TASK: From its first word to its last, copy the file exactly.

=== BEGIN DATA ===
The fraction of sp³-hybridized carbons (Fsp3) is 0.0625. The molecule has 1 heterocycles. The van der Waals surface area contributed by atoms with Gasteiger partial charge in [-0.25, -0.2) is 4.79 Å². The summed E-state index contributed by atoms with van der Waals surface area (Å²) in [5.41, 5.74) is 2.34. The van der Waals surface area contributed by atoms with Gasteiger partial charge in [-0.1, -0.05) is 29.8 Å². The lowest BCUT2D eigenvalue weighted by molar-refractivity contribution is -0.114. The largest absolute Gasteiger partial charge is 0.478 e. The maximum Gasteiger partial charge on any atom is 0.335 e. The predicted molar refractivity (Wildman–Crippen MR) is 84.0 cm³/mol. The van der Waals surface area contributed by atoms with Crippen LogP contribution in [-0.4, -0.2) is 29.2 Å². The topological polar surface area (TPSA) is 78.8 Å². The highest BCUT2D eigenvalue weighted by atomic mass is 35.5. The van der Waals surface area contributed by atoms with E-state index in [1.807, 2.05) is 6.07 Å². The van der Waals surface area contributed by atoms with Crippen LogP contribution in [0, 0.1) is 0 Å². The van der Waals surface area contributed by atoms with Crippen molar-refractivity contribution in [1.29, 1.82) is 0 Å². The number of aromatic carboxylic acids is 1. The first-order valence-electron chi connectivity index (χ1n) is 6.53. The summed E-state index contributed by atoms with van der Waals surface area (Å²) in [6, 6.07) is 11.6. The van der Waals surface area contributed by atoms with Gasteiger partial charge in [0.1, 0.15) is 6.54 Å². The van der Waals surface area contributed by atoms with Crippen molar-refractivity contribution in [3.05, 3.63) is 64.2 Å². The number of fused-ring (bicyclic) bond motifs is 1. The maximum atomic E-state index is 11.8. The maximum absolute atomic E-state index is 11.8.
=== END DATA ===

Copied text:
The fraction of sp³-hybridized carbons (Fsp3) is 0.0625. The molecule has 1 heterocycles. The van der Waals surface area contributed by atoms with Gasteiger partial charge in [-0.25, -0.2) is 4.79 Å². The summed E-state index contributed by atoms with van der Waals surface area (Å²) in [5.41, 5.74) is 2.34. The van der Waals surface area contributed by atoms with Gasteiger partial charge in [-0.1, -0.05) is 29.8 Å². The lowest BCUT2D eigenvalue weighted by molar-refractivity contribution is -0.114. The largest absolute Gasteiger partial charge is 0.478 e. The maximum Gasteiger partial charge on any atom is 0.335 e. The predicted molar refractivity (Wildman–Crippen MR) is 84.0 cm³/mol. The van der Waals surface area contributed by atoms with Crippen LogP contribution in [-0.4, -0.2) is 29.2 Å². The topological polar surface area (TPSA) is 78.8 Å². The highest BCUT2D eigenvalue weighted by atomic mass is 35.5. The van der Waals surface area contributed by atoms with E-state index in [1.807, 2.05) is 6.07 Å². The van der Waals surface area contributed by atoms with Crippen LogP contribution in [0, 0.1) is 0 Å². The van der Waals surface area contributed by atoms with Crippen molar-refractivity contribution in [1.29, 1.82) is 0 Å². The number of aromatic carboxylic acids is 1. The first-order valence-electron chi connectivity index (χ1n) is 6.53. The summed E-state index contributed by atoms with van der Waals surface area (Å²) in [6, 6.07) is 11.6. The van der Waals surface area contributed by atoms with Gasteiger partial charge in [0.1, 0.15) is 6.54 Å². The van der Waals surface area contributed by atoms with Crippen molar-refractivity contribution in [3.05, 3.63) is 64.2 Å². The number of fused-ring (bicyclic) bond motifs is 1. The maximum atomic E-state index is 11.8. The maximum absolute atomic E-state index is 11.8.